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Class Coscinodiscophyceae Round et R.M. Crawford in Round et al. (1990)
The Diatoms: Biology and Morphology of the Genera. Cambridge.

Cells circular, triangular or quadrate, or elongate, usually symmetrical about at least two planes, one of which is the pervalvar plane. Stria pattern radial, orientated about a small boss or ring. Raphe always absent and costae and septa very rare. Rimoportules usually present. Mostly with many small discoid plastids. Sometimes connected into filamentous or zig-zag colonies by spines, pads of mucus or chitin threads.

Genera in Coscinodiscophyceae

Acanthoceras H. Honigmann (1910)
Arch. Hydrobiol. Planktonk. 5: 76.
Cells solitary and rectangular when seen in girdle view. Two divergent spiny extensions on valve angles.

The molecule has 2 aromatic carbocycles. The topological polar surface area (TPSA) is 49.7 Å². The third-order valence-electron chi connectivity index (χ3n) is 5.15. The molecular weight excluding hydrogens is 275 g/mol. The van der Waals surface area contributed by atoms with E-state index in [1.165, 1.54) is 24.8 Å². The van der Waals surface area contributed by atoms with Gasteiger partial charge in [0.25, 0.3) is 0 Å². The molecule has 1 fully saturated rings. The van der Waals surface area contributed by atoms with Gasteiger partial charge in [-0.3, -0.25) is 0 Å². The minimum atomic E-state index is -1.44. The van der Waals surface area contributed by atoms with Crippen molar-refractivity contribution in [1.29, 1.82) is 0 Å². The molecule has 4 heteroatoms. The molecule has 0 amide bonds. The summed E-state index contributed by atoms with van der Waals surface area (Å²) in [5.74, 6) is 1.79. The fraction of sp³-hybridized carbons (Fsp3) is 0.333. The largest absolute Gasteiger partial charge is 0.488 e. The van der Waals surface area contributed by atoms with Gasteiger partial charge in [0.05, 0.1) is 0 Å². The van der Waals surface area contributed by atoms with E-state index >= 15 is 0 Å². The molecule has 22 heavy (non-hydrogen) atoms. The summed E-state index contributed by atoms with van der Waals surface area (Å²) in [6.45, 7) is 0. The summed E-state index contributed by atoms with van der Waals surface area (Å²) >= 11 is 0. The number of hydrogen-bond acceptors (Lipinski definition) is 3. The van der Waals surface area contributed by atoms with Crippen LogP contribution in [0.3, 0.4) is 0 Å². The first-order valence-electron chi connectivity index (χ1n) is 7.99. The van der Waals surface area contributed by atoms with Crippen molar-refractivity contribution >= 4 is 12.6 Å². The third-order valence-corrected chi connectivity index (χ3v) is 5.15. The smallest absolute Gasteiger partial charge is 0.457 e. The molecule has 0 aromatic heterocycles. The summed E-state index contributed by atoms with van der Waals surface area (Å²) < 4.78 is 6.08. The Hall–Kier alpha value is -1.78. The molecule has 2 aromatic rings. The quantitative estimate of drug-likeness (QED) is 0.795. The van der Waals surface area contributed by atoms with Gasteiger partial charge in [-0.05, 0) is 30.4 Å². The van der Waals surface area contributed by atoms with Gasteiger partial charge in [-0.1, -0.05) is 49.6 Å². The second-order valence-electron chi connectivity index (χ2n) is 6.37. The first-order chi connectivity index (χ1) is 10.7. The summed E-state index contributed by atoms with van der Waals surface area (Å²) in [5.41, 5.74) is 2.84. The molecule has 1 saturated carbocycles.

Actinocyclus Ehrenberg (1837)
Ber. Berkanntm. Verh. Koenigl. Preuss. Akad. Wiss. Berlin, 2: 61.
Frustules or valves are usually seen in valve view. Valves are centric, flat or domed, with central and marginal areas composed of the same pattern. The valve mantle is shallow and appears striate. A pseudonodulus is visible at the valve margin in LM with careful focussing. There are no spines and no central strutted processes. Valve face areolae are large, equally spaced and distinctly hexagonal in shape. They occur in straight radial rows of variable length. The framework of silica is foam-like or bubbly (known as bullulate).

Aulacoseira G.H.K. Thwaites (1848)
Ann. Mag. Nat. Hist. Ser. 2, 1: 167